Bruno Schulz

Infobox Writer
name = Bruno Schulz

caption = Self-portrait
birthdate = birth date|1892|7|12|mf=y
birthplace = Drohobycz
deathdate = death date and age|1942|11|19|1892|7|12|mf=y
deathplace = Drohobycz
occupation = writer, graphic artist, literary critic, art teacher
nationality = flagicon|Poland Polish
genre = novel, short story
movement = Modernism, precursor to surrealism
notableworks = Sanatorium Under the Sign of the Hourglass, The Street of Crocodiles
influences = Franz Kafka, Rainer Maria Rilke, Thomas Mann
influenced = Witold Gombrowicz, Eustachy Rylski, Jerzy Kosiński, Jerzy Prokopiuk, Stanisław Lem

Bruno Schulz (July 12, 1892 – November 19, 1942) was a Polish writer, graphic artist and literary critic, who is widely regarded as one of the great Polish-language prose stylists of the 20th century. Schulz was born, and spent his entire life in Drohobycz, Austro-Hungarian Empire, in the province of Galicia, to assimilated Jewish parents. Today, Drohobycz is located in the modern state of Ukraine.


Bruno Schulz was the son of cloth merchant Jakub Schulz and Henrietta, née Kuhmerker. [cite journal| last = Wójcikowski| first = Grzegorz| authorlink =| coauthors =| title = Rocznica urodzin i śmierci Brunona Schulza| journal = Forum Polonijne| volume = 3| issue = 2007| pages = 38| publisher =| date =| url =| doi =| id = ISSN 1234-2807| accessdate = ] At a very early age, he developed an interest in the arts. He studied at a gymnasium in Drohobycz from 1902 to 1910, and proceeded to study architecture at Lwów University. In 1917 he briefly studied architecture in Vienna. After World War I, the region of Galicia which included Drohobycz became a Polish territory. In the postwar period, Schulz came to teach drawing in a Polish gymnasium, from 1924 to 1941. His employment kept him in his hometown, although he disliked his profession as a schoolteacher, apparently maintaining it only because it was his sole means of income. [Schulz, Bruno. "The Street of Crocodiles". 1992, page 15.]

The author nurtured his extraordinary imagination in a swarm of identities and nationalities: a Jew who thought and wrote in Polish, was fluent in German, and immersed in Jewish culture though unfamiliar with the Yiddish language. [ "Who Owns Bruno Schulz?"] , by Benjamin Paloff Boston Review (December 2004/January 2005) ] Yet there was nothing cosmopolitan about him; his genius fed in solitude on specific local and ethnic sources. He preferred not to leave his provincial hometown, which over the course of his life belonged to four countries. His adult life was often perceived by outsiders as that of a hermit: uneventful and enclosed.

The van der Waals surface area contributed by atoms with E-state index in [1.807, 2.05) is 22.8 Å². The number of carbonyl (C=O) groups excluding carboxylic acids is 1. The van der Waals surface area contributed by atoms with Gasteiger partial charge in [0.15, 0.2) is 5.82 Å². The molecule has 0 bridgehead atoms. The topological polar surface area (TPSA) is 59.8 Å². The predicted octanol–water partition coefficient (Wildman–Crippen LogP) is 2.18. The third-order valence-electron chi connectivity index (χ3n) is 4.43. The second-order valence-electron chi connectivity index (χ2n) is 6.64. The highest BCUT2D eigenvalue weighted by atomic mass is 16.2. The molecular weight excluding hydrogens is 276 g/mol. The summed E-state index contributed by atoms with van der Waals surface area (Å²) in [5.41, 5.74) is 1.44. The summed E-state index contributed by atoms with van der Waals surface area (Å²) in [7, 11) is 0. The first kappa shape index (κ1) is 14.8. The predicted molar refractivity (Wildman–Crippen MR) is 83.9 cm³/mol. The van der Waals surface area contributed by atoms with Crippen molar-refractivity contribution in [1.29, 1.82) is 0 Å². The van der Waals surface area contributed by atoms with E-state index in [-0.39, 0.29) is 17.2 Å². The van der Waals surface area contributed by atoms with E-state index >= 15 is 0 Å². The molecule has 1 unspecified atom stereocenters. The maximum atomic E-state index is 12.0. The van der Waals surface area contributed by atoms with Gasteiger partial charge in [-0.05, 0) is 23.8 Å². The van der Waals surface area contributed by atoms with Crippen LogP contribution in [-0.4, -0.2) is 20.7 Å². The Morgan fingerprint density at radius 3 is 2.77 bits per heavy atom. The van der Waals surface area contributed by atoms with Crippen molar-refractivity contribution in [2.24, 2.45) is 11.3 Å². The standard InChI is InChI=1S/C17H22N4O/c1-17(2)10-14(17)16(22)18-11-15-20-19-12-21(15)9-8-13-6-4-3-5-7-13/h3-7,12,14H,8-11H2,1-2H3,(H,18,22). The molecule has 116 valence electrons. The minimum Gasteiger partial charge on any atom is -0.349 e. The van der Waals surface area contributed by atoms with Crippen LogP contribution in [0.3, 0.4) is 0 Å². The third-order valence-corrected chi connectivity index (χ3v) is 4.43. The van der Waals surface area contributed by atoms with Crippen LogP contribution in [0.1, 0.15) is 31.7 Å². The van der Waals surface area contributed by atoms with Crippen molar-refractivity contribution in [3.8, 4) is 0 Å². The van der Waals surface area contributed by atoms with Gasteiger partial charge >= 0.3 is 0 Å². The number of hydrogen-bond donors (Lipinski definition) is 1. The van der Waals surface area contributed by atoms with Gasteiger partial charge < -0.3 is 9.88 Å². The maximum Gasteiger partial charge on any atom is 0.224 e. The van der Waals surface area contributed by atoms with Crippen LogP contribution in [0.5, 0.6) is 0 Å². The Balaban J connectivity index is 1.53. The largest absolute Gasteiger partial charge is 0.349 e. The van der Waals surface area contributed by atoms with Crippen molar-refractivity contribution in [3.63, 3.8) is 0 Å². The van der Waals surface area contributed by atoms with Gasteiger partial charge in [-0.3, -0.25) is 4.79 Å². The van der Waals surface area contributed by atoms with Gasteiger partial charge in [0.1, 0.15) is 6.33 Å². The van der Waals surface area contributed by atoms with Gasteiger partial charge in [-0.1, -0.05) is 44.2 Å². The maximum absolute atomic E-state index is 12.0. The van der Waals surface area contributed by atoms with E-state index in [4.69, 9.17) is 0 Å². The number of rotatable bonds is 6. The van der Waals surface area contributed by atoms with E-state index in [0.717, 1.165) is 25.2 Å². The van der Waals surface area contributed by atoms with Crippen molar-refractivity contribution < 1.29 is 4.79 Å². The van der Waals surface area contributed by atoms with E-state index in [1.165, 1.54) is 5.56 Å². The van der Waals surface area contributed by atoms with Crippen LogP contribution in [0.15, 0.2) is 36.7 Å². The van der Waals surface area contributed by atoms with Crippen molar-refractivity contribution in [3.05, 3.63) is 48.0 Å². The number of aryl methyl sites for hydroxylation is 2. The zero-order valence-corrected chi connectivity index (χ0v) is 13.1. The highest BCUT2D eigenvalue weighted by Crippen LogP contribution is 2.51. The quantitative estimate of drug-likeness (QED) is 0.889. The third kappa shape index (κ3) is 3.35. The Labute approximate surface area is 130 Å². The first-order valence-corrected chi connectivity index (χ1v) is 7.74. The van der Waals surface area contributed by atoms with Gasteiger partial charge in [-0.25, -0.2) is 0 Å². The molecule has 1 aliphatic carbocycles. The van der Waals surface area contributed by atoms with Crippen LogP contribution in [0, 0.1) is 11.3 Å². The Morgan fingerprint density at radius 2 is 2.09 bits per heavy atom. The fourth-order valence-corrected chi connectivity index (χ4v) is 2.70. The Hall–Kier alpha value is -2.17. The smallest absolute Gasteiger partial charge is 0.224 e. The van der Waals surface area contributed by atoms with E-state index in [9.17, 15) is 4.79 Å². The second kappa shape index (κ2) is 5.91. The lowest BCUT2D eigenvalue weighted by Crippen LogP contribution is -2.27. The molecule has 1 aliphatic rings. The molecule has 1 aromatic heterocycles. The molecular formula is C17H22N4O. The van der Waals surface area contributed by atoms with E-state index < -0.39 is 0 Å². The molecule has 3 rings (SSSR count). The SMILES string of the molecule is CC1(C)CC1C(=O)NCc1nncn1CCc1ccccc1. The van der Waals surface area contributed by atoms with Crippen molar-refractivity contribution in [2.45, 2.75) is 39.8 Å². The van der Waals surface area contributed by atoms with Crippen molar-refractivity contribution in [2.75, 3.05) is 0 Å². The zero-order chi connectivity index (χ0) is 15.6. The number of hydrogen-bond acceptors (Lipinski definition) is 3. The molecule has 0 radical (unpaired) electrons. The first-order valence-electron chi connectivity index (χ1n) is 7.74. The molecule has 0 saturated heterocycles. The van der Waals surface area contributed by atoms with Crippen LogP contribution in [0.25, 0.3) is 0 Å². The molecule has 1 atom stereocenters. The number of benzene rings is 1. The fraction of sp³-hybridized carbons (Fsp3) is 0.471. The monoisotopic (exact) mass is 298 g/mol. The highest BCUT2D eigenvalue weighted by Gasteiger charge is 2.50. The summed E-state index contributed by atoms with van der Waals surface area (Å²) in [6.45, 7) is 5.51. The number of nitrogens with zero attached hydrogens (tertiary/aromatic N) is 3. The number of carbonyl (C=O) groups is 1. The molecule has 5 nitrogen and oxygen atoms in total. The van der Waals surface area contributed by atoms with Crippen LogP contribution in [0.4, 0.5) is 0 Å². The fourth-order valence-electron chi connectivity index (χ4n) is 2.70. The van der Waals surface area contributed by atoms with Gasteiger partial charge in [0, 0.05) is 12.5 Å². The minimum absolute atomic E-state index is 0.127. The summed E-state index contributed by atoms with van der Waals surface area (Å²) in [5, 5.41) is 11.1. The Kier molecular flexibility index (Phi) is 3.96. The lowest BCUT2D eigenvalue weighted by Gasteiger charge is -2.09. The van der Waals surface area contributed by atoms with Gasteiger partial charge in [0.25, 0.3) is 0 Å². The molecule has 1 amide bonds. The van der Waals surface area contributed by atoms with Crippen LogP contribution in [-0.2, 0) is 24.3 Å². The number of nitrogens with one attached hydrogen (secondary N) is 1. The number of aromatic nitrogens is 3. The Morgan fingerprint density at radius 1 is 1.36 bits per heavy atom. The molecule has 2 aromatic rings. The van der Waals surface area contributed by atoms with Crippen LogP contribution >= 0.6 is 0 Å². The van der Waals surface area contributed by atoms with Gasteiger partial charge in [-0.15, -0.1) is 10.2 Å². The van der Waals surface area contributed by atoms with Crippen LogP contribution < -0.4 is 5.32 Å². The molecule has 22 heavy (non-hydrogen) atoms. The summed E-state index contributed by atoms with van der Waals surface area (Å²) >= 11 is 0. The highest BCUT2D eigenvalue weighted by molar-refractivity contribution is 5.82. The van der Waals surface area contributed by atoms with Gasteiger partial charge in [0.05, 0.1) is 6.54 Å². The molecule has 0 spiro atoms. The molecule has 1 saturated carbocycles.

Schulz seems to have become a writer by chance, as he was discouraged by influential colleagues from publishing his first short stories. His aspirations were refreshed, however, when several letters that he wrote to a friend, in which he gave highly original accounts of his solitary life and the details of the lives of his fellow citizens, were brought to the attention of the novelist Zofia Nałkowska. She encouraged Schulz to have them published as short fiction, and "The Cinnamon Shops" ("Sklepy Cynamonowe") was published in 1934; in English-speaking countries, it is most often referred to as "The Street of Crocodiles", a title derived from one of the chapters. This novel-memoir was followed three years later by "Sanatorium Under the Sign of the Hourglass" ("Sanatorium Pod Klepsydrą"). The original publications were fully illustrated by Schulz himself; in later editions of his works, however, these illustrations are often left out or are poorly reproduced. He also helped his fiancée translate Franz Kafka's "The Trial" into Polish, in 1936. In 1938, he was awarded the Polish Academy of Literature's prestigious Golden Laurel award.

The outbreak of World War II in 1939 caught Schulz living in Drohobycz, which was occupied by the Soviet Union. There are reports that he worked on a novel called "The Messiah", but no trace of this manuscript survived his death. Following the German invasion of the Soviet Union, as a Jew he was forced to live in the ghetto of Drohobycz, but he was temporarily protected by Felix Landau, a Gestapo officer who admired his drawings. During the last weeks of his life, Schulz painted a mural in Landau's home in Drohobycz, in the style with which he is identified. Shortly after completing the work, Schulz was bringing home a loaf of bread when he was shot and killed by a German officer, Karl Günther, a rival of his protector (Landau had killed Günther's "personal Jew," a dentist). Over the years his mural was covered with paint and forgotten.


Schulz's body of written work is rather small: "The Street of Crocodiles", "Sanatorium Under the Sign of the Hourglass" and a few other compositions that the author did not add to the first edition of his short story collection. A collection of Schulz's letters were published in Polish in 1975, entitled "The Book of Letters", and a number of critical essays Schulz wrote for various newspapers are also available. Several of Schulz's works have been lost, including some short stories from the early 1940s that the author had sent to be published in magazines, and his final unfinished novel "The Messiah".